There’s a softness to the early morning on the East End, a fragile, tentative first light. Some days dawn seeps in, imperceptibly, sketching a palette of blush and rose, muted pastels woven with strands of blue and gray; other days it is instantaneous, a neon pink and orange fan suddenly snapped open.
My sunrise walks around the loop at Maidstone Park by Gardiner’s Bay began as a quiet time for reflection, for the weighing of pros and cons. But as the months and seasons passed, they became a time for bearing witness to the incredible beauty and tenacity of the natural world. But more than anything, the walks became an anchor that kept me tethered to life.
I started walking in the fall, and by late winter there was a shift in the cadence of nature. Silence gave way to tentative chirps, sporadic at first, until one day there was a swell of birdsong, a chorus of delight at spring’s debut. Seemingly overnight, cocoons materialized on bare bushes. Buds soon appeared and shiny green leaves unfolded. Caterpillars escaped the clutches of their silky tombs and began their relentless leaf munching. Those that tried to make their way to the other side of the road often met an untimely demise, ground into the asphalt like an art installation — the boulevard of broken dreams.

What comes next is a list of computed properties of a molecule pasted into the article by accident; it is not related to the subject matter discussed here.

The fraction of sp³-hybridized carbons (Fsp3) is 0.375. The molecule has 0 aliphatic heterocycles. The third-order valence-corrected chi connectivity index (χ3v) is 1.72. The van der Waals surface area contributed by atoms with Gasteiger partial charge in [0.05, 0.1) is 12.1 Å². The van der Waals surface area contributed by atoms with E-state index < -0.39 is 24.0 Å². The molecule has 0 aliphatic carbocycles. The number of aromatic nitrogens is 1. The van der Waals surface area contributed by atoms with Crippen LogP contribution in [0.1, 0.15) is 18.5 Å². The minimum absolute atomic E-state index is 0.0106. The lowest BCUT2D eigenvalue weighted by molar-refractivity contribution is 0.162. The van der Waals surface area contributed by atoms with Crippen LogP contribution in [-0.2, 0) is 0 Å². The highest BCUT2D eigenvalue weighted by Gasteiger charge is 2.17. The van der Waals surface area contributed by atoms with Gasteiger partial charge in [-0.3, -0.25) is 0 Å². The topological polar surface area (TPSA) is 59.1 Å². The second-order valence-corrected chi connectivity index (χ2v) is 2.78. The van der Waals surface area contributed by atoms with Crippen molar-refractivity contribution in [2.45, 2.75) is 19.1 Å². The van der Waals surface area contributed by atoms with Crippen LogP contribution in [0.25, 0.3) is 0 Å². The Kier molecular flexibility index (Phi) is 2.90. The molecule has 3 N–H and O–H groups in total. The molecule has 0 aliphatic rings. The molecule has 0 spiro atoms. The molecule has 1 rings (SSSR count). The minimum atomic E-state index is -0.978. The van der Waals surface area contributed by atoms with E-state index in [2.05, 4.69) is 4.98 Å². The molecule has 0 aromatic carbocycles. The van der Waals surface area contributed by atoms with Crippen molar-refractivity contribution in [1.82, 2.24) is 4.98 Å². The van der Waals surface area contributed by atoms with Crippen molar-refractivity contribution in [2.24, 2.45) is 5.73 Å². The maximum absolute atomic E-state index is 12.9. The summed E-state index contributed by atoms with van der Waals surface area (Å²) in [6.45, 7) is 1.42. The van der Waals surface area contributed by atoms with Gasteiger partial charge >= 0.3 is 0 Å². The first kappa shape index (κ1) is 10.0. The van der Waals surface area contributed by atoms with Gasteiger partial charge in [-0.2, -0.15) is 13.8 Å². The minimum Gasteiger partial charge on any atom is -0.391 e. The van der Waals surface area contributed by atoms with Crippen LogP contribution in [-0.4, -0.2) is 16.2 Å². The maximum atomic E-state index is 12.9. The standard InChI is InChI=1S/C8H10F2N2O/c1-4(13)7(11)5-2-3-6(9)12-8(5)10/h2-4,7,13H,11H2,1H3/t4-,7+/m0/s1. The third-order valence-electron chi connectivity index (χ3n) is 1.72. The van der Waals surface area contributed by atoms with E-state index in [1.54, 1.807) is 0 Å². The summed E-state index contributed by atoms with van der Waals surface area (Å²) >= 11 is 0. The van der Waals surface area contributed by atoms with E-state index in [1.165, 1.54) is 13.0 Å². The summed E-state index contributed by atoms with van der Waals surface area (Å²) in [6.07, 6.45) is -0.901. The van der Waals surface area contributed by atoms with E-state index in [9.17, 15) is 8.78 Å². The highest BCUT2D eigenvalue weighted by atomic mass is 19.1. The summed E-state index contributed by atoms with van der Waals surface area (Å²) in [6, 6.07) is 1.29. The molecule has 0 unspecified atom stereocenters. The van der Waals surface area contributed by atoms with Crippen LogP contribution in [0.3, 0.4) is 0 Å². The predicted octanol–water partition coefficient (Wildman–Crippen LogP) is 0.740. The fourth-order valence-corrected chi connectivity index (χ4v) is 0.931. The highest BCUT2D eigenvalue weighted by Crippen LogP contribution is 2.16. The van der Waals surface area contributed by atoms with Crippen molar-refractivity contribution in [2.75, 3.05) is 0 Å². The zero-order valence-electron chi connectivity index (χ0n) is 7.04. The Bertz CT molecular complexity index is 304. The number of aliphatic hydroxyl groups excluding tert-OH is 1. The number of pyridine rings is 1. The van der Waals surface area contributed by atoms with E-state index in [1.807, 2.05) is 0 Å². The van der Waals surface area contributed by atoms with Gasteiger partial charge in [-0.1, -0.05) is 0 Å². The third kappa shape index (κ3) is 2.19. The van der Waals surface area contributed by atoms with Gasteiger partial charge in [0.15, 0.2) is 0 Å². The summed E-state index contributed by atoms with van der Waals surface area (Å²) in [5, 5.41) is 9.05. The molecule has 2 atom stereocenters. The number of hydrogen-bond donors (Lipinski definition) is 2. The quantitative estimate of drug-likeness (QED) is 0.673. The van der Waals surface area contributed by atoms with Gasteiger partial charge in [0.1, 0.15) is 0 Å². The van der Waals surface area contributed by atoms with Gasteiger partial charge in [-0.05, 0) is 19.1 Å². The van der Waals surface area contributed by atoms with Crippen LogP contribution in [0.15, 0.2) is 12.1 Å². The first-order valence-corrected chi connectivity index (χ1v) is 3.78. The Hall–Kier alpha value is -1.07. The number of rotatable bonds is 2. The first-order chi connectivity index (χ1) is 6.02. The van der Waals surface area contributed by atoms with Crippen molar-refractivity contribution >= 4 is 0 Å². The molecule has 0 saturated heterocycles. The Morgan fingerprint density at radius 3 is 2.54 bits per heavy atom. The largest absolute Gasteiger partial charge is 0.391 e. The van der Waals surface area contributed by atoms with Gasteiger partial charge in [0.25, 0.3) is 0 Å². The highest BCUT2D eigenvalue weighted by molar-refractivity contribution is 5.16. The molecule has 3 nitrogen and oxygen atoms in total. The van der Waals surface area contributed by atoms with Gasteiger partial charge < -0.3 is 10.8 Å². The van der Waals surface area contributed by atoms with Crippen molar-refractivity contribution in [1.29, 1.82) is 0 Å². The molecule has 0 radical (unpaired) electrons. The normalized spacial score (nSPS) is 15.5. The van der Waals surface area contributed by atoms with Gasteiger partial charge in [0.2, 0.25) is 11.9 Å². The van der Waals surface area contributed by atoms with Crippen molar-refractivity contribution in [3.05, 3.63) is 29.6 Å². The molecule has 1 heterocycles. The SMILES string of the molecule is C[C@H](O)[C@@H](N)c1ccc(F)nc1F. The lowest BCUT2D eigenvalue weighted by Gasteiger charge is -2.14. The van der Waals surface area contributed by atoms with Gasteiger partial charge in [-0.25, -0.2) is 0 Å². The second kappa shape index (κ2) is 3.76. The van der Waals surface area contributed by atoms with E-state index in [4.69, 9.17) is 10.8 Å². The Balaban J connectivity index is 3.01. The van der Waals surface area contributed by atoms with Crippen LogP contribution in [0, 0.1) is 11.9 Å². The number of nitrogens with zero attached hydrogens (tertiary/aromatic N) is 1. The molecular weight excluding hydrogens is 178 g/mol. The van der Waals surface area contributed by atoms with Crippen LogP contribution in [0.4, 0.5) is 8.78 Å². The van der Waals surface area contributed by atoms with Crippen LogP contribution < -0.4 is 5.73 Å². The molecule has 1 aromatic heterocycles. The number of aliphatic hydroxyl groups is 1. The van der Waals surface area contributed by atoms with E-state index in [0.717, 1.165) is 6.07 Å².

Flowers that looked like mini lavender suns surrounded by a corona of spiky rays lined the roadway, while small white blooms mingled with sprays of delicate indigo petals. Lush bouquets of oversize, velvety leaves grew nearby, a lone shoot sprouting from the center and rocketing skyward. What looked like a corn cob emerged at the top of the stalk, and row upon row of tiny yellow flowers blossomed.
Sweet fragrances floated in the air as deer nibbled the scrub brush of the dunes. Rabbits froze when I approached, then bounced away, cottontails ricocheting like frenetic pinballs. Ospreys patrolled the skies at dizzying heights, ready to swoop down should a meal present itself.
The rhythm of the natural world can be drowned out by the minutiae of everyday concerns — the appointments, phone calls, shopping lists, and on and on — but it’s the rhythm of the natural world that keeps us grounded, and what we need most in desperate times.
That’s what I came to understand the spring I was diagnosed with Stage 3 breast cancer. Shock quickly gave way to the reality of what lay ahead — an operation, six months of chemotherapy, and two months of radiation. After surgery and several weeks of debilitating chemo that left me flat on my back the next day, every bone in my body aching, I realized I had other sessions that were equally as important — the walks I took around Maidstone Park, where nature’s vibrance filled me with resilience and determination.
And so I kept walking, however slowly. On dowdy days when nature couldn’t seem to muster the energy to get out of bed (I knew what that felt like), it was as if a shroud had been pulled over the brooding bay, the water a slate gray, seamlessly melding into the cold steel of the sky. Other times I was treated to a dazzling patchwork of cerulean and green mixed with shades of lapis lazuli, small waves cresting white in the distance.